Hula Under the Koolaus

Zipping along on an ATV at Kualoa Ranch, you can’t help but have fun, but I’d never been to any cultural activity on the ranch until checking out its new Legends of Kualoa dinner show. As I settled in with the group at picnic tables just before sunset, our host greeted us as though we were guests at a family gathering. Her manner was refreshingly personable and low-key, conspicuously free of the usual “ALOOOOOHA!”

She proceeded to tell us tales of Kualoa, of the gods and battles that shaped the land. We learned about Mokoli’i, or Chinaman’s Hat, the remnant tail of a great lizard that was chopped to pieces by Pele’s sister. We heard pastimes of Kamapua’a. They were legends I’ve heard several times before, but here they were demonstrated through hula kahiko and accompanied by chanting. Interwoven with the stories was an introduction to ancient Hawaiian practices, including a talk about lua or fighting arts, traditional games that called for audience participation, and a 101 on seven different Hawaiian instruments.

Joey Ramos

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Joey Ramos and students of Kumu Hula Kui Gapero perform at ‘Legends of Kualoa’. Courtesy of Kualoa Ranch

The show is presented by Mamoli’i Productions, led by Kumu Hula Kui Gapero with Kamehameha Schools students. Their delivery is so unpretentious – completely devoid of the touristy blitzkrieg of flashy costumes, high-tech lights and show music pumped through stereo speakers – that there’s a chicken skin moment where you look at the authentic setting with the dancers and storyteller. You look at the lush scenery stretching up toward the majestic peaks of Kualoa Mountain, the namesake of the land that we are told is some of the most sacred on the island. A gentle breeze whispers through the valley raising every hair on your body, and you just go: Wow!

Here’s the conundrum: Will tourists understand the import of what they’re seeing enough to value it, even without all the customary bells and whistles? Will locals be up for paying the cost and making the drive?

the TICKET stub

When: Sunday, Tuesday and Thursday at 6 p.m.
Where: Kualoa Ranch
Cost: $39-$49 ($29-$39 for kama’aina). The dinner show can be combined with a selection of other tours the ranch offers.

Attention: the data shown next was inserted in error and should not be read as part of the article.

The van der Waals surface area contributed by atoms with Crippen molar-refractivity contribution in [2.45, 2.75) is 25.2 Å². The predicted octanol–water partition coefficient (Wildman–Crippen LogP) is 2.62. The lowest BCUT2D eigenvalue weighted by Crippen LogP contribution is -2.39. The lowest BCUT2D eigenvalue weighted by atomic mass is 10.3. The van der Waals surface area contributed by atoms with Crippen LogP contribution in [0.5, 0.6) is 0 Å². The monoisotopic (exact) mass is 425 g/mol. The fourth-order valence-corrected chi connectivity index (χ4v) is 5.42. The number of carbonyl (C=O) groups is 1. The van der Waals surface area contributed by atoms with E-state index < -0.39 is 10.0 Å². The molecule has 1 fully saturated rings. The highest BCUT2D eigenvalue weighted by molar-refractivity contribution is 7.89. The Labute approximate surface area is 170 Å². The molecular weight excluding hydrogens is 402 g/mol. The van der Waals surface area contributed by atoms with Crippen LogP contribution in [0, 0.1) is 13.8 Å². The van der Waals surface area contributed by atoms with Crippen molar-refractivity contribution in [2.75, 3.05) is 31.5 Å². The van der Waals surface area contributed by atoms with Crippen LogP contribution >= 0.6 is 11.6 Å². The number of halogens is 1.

More Info: 237-7321 or


Some plays are haunting, they move you, bruise your soul, make you cry. Singin’ in the Rain at Diamond Head Theatre -on the 60th anniversary of the movie’s release – does none of that. It’s pure feel-good entertainment. When New York import Sean Quinn as Don Lockwood gets tap-dancing, your spirit bursts into its own revelry of choreographed joy.

Lest it’s been a while since you cozied up to the old classic with a bowl of popcorn on a rainy night, Lockwood is a silent film star alongside the fair-tressed Lina Lamont. The tabloids have dubbed them a pair, and though Lamont would like that to be the case, Lockwood finds Lamont’s squeaky voice grating. Instead he falls for the more modest Kathy Selden. This love triangle plays out on the eve of the release of motion picture talkies.

The catch is that Ahnya Chang’s Lina Lamont is so deliciously self-absorbed and wrought with peculiarity that the spotlight dims a bit whenever she’s not on stage. Her coup d’état is a scene in front of her dressing room mirror where a buxom, lingerie-clad Lamont asks What’s Wrong With Me?, a song that wasn’t in the film version. She’s so spunky and adorably odd that you’re almost rooting for her as she concludes that he’s the one with the problem, not her.

Marcela Biven’s beautiful voice adds some pizzazz to her homely Kathy Selden. Also issuing forth a notably golden voice are Pedro Armando Haro’s pipes in his cameo belting out Beautiful Girl. As Don Lockwood’s sidekick Cosmo Brown, Kyle Malis’ portrayal comes across as a bit affected, but his singing is spot on.

The show plays at 8 p.m. Thursday through Saturday and 4 p.m. Sunday, with Saturday matinees at 3 p.m. through Aug. 12. Tickets cost $12-$42. For more information, call 733-0274 or visit